Data offered for sale after ransomware attack on Scottish university

The University of the West of Scotland has acknowledged it has been the victim of a successful cyberattack, reportedly perpetrated by the Rhysida gang and now being investigated by police

Data allegedly belonging to the University of the West of Scotland has been put up for auction by a cybercrime gang.

UWS said it is has been the “victim of a cybercrime” which has affected “a number” of their digital systems.

The ransomware gang known as Rhysida is demanding 20 bitcoin – the equivalent of just over £450,000 – and says data will be sold to the highest bidder. 

Police Scotland are investigating the incident, having first been alerted to the breach at the beginning of July. At this point the university’s website was down. 

While UWS is working with the police, the National Cyber Security Centre and the Scottish Government to support a criminal investigation, it has briefed staff and students “since the start of this incident” advising that “some staff data has been accessed”. 

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No crime group claimed responsibility for the attack initially, but Rhysida has since said it is behind the attack and has seemingly attempted to use the compromised data to extort the university. 

The gang’s webpage, which can only be accessed via the deep web, is advertising personal data allegedly belonging to staff such as bank details, national insurance numbers, and internal university documents. 

A BBC investigation found that the listing was real but was unable to verify the authenticity of the data.

Rhysida was first observed earlier this year after it launched a cyberattack on the Chilean army. Since then, the group has attempted ransomware attacks on organisations across the world.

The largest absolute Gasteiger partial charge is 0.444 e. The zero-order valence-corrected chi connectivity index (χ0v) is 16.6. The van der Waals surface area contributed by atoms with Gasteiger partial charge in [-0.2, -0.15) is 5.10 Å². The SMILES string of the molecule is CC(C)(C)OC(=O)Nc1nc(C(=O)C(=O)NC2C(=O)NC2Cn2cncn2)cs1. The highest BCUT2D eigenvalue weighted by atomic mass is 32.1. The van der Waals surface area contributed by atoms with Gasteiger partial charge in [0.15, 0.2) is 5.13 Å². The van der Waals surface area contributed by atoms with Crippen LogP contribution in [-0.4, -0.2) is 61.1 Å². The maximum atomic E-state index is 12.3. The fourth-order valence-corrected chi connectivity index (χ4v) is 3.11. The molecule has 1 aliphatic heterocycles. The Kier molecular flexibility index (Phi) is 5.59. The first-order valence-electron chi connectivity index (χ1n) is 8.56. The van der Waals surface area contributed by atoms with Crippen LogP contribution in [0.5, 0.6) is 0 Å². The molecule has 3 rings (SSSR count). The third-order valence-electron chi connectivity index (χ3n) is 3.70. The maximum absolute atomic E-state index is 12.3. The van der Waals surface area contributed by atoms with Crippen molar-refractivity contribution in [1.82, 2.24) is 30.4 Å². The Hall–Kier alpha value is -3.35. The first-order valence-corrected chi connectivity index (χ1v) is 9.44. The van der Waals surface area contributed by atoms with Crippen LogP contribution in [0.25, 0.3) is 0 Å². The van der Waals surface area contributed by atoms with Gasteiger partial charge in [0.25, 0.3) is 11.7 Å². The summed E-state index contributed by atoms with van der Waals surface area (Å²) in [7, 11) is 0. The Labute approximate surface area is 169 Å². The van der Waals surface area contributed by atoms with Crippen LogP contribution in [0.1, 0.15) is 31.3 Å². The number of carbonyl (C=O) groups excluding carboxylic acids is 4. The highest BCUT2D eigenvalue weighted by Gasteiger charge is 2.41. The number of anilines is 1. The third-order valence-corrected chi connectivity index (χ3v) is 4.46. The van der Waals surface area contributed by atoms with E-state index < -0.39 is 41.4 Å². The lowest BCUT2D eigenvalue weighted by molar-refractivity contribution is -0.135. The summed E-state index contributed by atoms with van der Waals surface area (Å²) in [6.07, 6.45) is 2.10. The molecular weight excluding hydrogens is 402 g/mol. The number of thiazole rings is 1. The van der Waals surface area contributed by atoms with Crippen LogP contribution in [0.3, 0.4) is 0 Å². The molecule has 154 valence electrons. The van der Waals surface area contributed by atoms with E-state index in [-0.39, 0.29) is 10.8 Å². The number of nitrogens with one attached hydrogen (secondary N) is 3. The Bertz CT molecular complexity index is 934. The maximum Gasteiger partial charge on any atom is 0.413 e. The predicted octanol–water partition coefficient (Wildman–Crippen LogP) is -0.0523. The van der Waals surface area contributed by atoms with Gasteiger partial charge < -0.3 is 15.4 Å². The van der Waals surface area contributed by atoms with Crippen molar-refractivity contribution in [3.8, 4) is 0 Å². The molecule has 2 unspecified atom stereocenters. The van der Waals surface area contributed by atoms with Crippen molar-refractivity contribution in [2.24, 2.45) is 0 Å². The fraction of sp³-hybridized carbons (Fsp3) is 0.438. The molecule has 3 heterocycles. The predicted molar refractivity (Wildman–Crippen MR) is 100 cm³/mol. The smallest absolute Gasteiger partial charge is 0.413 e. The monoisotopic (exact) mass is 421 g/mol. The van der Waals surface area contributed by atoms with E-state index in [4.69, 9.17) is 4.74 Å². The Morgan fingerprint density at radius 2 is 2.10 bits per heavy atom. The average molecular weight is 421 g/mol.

According to the cybersecurity website Sentinel One, the group pose as a “cybersecurity team” looking for flaws in victims’ online defences. 

A spokesperson for the University of the West of Scotland said: “The university has been the victim of a cybercrime which has affected a number of digital systems. All appropriate steps continue to be taken to manage the situation. The incident remains an ongoing criminal investigation and we continue to work closely with the relevant authorities, such as Police Scotland, the National Cyber Security Centre and the Scottish Government, who are providing support and advice. We have also reported the incident to the Information Commissioner.”

The representative added: “Working alongside these agencies, we are following a controlled process to work towards a resolution. We have been briefing colleagues and students since the start of this incident and have advised colleagues that some staff data has been accessed. Staff continue to be contacted directly and provided with information and support. Our priority remains to ensure our university community and partners continue to be informed and supported at all times, while we work with law enforcement agencies as part of the ongoing criminal investigation.”

A Police Scotland spokesperson said: “An investigation is underway following a report of a cyber incident in Paisley. The matter was reported to police on 3 July, 2023 and enquiries are ongoing.”

This article originally appeared on PublicTechnology sister publication Holyrood

Ruaraidh Gilmour

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